• The Empowered Empath by Amber Emerald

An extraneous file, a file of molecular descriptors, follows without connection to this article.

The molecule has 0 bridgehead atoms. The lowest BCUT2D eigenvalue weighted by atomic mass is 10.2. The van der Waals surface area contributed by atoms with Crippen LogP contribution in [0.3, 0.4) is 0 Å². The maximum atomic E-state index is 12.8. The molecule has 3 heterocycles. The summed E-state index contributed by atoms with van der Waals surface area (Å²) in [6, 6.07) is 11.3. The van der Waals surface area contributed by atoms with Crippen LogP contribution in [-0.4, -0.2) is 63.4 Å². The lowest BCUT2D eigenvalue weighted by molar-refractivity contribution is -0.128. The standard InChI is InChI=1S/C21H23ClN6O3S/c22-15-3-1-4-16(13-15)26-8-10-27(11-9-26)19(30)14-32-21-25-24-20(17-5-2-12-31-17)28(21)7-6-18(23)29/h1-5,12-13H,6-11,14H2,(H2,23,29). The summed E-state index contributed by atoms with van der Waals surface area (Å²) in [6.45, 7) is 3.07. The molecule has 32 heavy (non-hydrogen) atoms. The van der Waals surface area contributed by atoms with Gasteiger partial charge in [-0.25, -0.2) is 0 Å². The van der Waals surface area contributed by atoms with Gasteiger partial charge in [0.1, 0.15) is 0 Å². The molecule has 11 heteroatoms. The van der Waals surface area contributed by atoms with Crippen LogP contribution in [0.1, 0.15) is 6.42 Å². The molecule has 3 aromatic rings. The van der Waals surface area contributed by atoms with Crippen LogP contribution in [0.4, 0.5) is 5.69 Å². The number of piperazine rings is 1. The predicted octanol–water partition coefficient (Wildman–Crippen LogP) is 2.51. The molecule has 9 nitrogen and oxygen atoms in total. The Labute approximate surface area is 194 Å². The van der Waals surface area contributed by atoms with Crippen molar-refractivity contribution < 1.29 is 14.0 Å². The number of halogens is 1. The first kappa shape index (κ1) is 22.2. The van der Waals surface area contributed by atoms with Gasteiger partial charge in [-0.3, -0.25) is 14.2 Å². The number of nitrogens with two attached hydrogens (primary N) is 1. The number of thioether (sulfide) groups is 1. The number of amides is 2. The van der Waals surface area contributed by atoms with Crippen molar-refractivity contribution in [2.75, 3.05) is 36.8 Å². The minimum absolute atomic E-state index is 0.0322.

Waterfallwords by Amber Emerald 📷 The Empowered Empath Where to begin. Firstly, this is NOT an expert opinion. I am not trained in psychiatric nursing or psychology. This is purely based on my personal experiences. If you’re reading a blog post about harnessing your emotional energy, I have to assume that you have some history of emotional volatility. So I won’t bother painting the picture of a 7-year-old Amber, who elected to watch cartoons prior to completing her homework, crying in the corner of her room post-“I’m disappointed in your decisions” parent lecture. That image is not particularly important except to note that my anxiety and hypersensitivity were present from an early age. But why? What was the cause of my anxiety and hypersensitivity. Let’s start with my personal theory: The Baby Gets The Bulk I am the youngest of my family. My only sibling is five years my senior. Every family has a hierarchy but in a black, Caribbean family the pecking order is infamously inflexible. (Disclaimer: I adore my family. They are loving and supportive in every way. This is just my truth and I’m certain that this was not a carefully orchestrated plan to guarantee my hypersensitivity). In short, everyone in my house had an opportunity to express their unfiltered opinions, emotions, etc. except for me. As the youngest, I was expected to defer to everyone in my household. I was never the one giving the “I’m disappointed in you” lecture and rarely did I ever get an apology when someone else was in the wrong. I was just expected to take whatever I was dealt. These episodes were infrequent, but they had a substantial impact on my ability to cope with stressors and internal conflict.📷 School was a different story. I was surrounded by my peers and didn’t have to fear the consequences of sharing my honest feelings. I wasn’t running wild and free cursing people or WWE body slamming anyone, but I was comfortable calling out my peers when I felt attacked or belittled. By the time I was in middle school, I was keenly aware of the fact that my hypersensitivity was only a factor in my home.📷 My hypersensitivity also had its repercussions. It was pinpointed as my fatal flaw and so I actively avoided situation (getting into conflict with my sibling or breaking house rules) that would require me to stifle my feelings or opinions (maybe I felt the rules or the treatment was unfair) and subsequently trigger a tearful response. This created tons of anxiety around being “perfect.” If I never messed up, I wouldn’t be lectured (without any space to discuss my motives, feelings, reasoning) I wouldn’t cry in response to the lecture or lay on my bed replaying the scenario (and my opportunity to make a different decision) for hours on end and I wouldn’t be shamed for my “dramatic” reaction. I think we all know how that worked out. Most of my anxiety was related to school since this was the majority of my responsibility as a child. As the expectations surrounding my academic achievements grew, I developed terrible testing anxiety. Any time that I fell short of that mark, that sad little girl would curl up in a ball and feel the weight of the emotions crush her entirely flat. And as infrequent as those moments were, each time brought back memories and emotions of the last. I was compounding my shame. Over the next few years, my family, recognizing my autonomy as an adult, dispensed with the occasional lecture. In fact, they became concerned that I had become obsessive about school and grades and that anxiety would swallow me whole. They were right. I went off to college where my stress and testing anxiety grew exponentially and I became my own enforcer. I was giving myself the disappointed lecture and punishing myself indefinitely for my shortcomings. 📷 What fun… Most available research argues for the opposite. The last born is considered the spoiled slacker who skates by without being held accountable for their actions, existing in staunch contrast to their first born counterpart. The perfectionist approach commonly attributed to the first-born child has been identified as the greatest contributor to anxiety. I suppose there are many last-born outliers. I’d be interested in a study that investigates the contributing factors to last-born outliers and anxiety. So what changed? *ENERGY CONSERVATION. My initial motivation to change my pattern was my Crohn’s disease diagnosis. I was chronically fatigued and falling asleep in the middle of studying on a good day. I did not have the energy to keep beating myself up. Not if I intended to reach my fullest potential. *ANXIOUS NOT CRAZY. I put a word to the feelings that I had. Empath (previously referred to as hypersensitive) and anxiety. The empath in me felt the disappoint that my actions elicited in others and the anxiety was the fear of causing and enduring that pain. I accepted that this was not a defect, but a warning signal from my brain that I was not coping well with the circumstances I was in. Please note that I do not categorize my anxious tendencies as anxiety disorder. Mental health disorders are characterized by an inability to perform daily tasks or function as needed (e.g. panic attacks, unwillingness to leave the house, etc.). I would implore anyone suffering from anxiety disorder to seek professional help. *POSITIVE INNER MONOLOGUE. When I feel myself getting overwhelmed and I can feel the anxiety tie a knot around my heart, I have my inner monologue. I care about me and I can verbalize my feelings clearly to myself and decide on a course of action that brings me peace while still completing the tasks and responsibilities I have as a functioning adult. *FAMILY SUPPORT. As I stated before, at this ripe old age, my family is confident in my morality and work ethic and exists only to uplift and support me. I confide in them often and there is a tremendous sense of peace in having your family validate your feelings and confirm your capabilities. I also found that each person in my home appreciated my willingness to listen without interruption or rebuttal and reciprocate validation. I understood how it felt to be the smallest person in the room and I gave my input in ways that acknowledged the individual’s need to be seen and heard. Acting as emotional support for others made me feel important and taught me how to speak positively to myself. *WHEN TO SAY WHEN. Lastly, and in my opinion most importantly, you must know when to STOP. This applies to schoolwork, to social interaction, to anxiety-inducing activities in general. Of course, as adults, we don’t always have the luxury to remove ourselves from stressful situations, but when you do have the opportunity, take it to resolve inner conflict. Ex: Last week I spent upwards of 18-hours of a single day working on a paper. The paper doesn’t have a hard deadline, but I was determined to enforce my own deadline and finish that night. My eyes and temples were throbbing, my thought processes were slowing to a halt and I could feel the anxiety creeping into my subconscious. “Why can’t I just bang this out? Why can’t I push through it?” The pain in my back was turning to stiffness when I suddenly realized that there was no need for me to push through tonight. I could save the energy for another day. I closed my computer mid-sentence, took a warm shower and watching a Disney movie to fill the nooks and crannies of my brain until sleep took over. I am every bit as ambitious and self-motivated as the next person. For many years, I believed that my anxiety disqualified me as a leader. I see now that my lack of self-care and inflexibility were prohibiting me from utilizing my empathetic nature as a tool to communicate effectively. Let’s analyze some of the benefits of empathy in the professional setting:📷 *DIRECT PATIENT CARE. Establishment of patient-provider trust through patient-centered communication. Patients report warmth and empathy as pivotal criteria for measuring active listening among providers. *GROUP PROJECTS. When polar opposite leadership styles collide, group projects can become stressful. I am fairly adept at accepting criticism especially prior to a final submission. In my view, it’s simply an opportunity to make corrections for a better grade. When I give criticism to someone who identifies (or I identify) as a facilitator, I crank up the emotional intelligence. I know that I should not give criticism without praise if I want this individual to continue to be an effective team member. This article is in part a love letter to myself. With each passing year, I become more accepting of my flaws and I may even convert a few of them to strengths. I hope that you were able to connect with something in this article and begin your own journey to healing and harnessing your power. To my nurses, never lose sight of your empathy; it is the foundation on which our profession is built and gives your expert opinion tremendous credibility in your patient’s eyes. You are your first and last patient so advocate for yourself and your abilities. Nuff Love, Amber Emerald Visit: to learn more about leadership styles.